Small businesses are the lifeblood of Philadelphia’s economic ecosystem. They account for 54% of local jobs and support healthy commercial corridors. By better serving the needs of small businesses, Philly’s economy stands to grow. In this op-ed the Sustainable Business Network’s Executive Director Jamie Gauthier lays out ways Philly can improve – by streamlining cumbersome permit and licensing processes, providing better online resources for business owners, and offering opportunities for small businesses to compete for city contracts. These are part of the Next Great City platform plank on boosting Philly’s small business climate.
Who do you think of when you hear the term job creator? Do you think of a huge corporate engine? Or do you think of your neighbor, the one that has worked tirelessly to start that new accounting firm? Because, in Philadelphia, the latter is more likely. Consider that in our city, small businesses – those with 50 employees or less – make up 98% of total businesses and account for over 54% of jobs. But, in spite of their clear importance to Philadelphia’s economy, small businesses have an exceedingly difficult time operating within the city limits. That’s why the Sustainable Business Network is calling on the next mayor and city council to put small business, first, in order to move Philadelphia forward.
In 2012, the Sustainable Business Network (SBN) interviewed over 100 businesses to get their recommendations on changes that would make it easier to start and operate a business in Philadelphia. Their recommendations are a key part of SBN’s Good Economy Challenge a call to action for our next leaders to create policies that will lead to a more sustainable economy and are also featured as a part of the latest Next Great City platform. Here’s what we heard:
Improve Navigation and Efficiency
Philadelphia’s small business owners want to navigate the city’s services and processes more easily. For instance, business owners in the City of Philadelphia should be able to purchase and renew all permits online, and view the status of every permit, license, or violation. And, in the event that a business owner does need to visit or call the City, instead of a confusing and time-consuming maze, they should be welcomed by an almost concierge-like experience. The City’s under-resourced Office of Business Services would provide a perfect foundation for this. And finally, our city is lucky to be home to a host of nonprofits and institutions that want to provide technical assistance and resources to small businesses, but business owners don’t understand how best to traverse that landscape. A website like KCSourceLink or Detroit Bizgrid would help greatly.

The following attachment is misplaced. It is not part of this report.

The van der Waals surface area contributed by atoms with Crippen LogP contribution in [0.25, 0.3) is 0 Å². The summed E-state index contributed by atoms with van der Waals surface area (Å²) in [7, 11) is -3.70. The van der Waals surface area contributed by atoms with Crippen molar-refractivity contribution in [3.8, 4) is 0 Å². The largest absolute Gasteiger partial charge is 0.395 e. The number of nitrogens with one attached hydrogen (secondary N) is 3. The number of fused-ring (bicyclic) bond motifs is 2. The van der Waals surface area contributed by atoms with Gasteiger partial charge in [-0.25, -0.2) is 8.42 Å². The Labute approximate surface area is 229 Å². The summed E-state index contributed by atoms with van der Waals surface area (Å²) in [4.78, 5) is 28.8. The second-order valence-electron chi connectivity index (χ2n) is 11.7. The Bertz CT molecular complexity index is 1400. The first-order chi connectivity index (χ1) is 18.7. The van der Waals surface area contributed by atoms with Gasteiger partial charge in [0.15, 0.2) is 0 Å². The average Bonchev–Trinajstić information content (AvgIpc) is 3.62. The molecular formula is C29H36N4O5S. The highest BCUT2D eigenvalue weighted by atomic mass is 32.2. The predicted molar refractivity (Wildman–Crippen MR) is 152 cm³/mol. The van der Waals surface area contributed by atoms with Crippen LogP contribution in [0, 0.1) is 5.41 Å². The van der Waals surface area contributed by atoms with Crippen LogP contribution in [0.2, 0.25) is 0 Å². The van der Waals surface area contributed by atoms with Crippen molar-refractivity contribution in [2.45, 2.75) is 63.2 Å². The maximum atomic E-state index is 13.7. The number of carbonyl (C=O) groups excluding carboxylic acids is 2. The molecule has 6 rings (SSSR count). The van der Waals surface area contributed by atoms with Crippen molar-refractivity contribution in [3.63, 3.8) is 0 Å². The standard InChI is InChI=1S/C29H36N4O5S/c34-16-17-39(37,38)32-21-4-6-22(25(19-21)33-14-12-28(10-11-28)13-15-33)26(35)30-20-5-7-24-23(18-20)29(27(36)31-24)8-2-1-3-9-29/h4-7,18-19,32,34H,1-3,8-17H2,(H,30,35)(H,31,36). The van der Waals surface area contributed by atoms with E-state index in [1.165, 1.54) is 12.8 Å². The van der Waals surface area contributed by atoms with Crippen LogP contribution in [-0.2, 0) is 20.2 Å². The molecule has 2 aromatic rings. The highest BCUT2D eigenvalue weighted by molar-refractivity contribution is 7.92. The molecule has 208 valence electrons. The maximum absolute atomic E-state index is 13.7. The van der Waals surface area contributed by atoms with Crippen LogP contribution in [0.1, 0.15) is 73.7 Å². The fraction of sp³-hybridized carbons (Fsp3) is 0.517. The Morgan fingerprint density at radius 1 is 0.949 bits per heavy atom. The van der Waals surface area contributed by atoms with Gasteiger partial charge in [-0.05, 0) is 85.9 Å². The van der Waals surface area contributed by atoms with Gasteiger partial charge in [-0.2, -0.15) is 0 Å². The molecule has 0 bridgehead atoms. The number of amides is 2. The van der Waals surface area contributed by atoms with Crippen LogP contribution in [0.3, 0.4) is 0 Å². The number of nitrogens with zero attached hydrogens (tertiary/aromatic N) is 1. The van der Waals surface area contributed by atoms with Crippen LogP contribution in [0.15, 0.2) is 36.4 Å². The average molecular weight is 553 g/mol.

Clarify and Streamline
Philadelphia’s small business owners want less “red tape” and to better understand the City’s processes. This came up repeatedly in regards to the complexity of the City’s business tax code and filing system. Small business owners want to meet their tax obligation simply and without having to hire expensive accountants that strain their budgets. They also questioned the sheer amount of licenses that small businesses must obtain to start and stay in business. Our report, for example, illustrated the 12-week process that businesses go through just to hang a sign in front of their shops. Many business owners complained about a lack of clarity when dealing with the City’s Department of Licenses and Inspections. One very simple, low-cost solution could be a Business Owner’s Bill of Rights, similar to New York’s.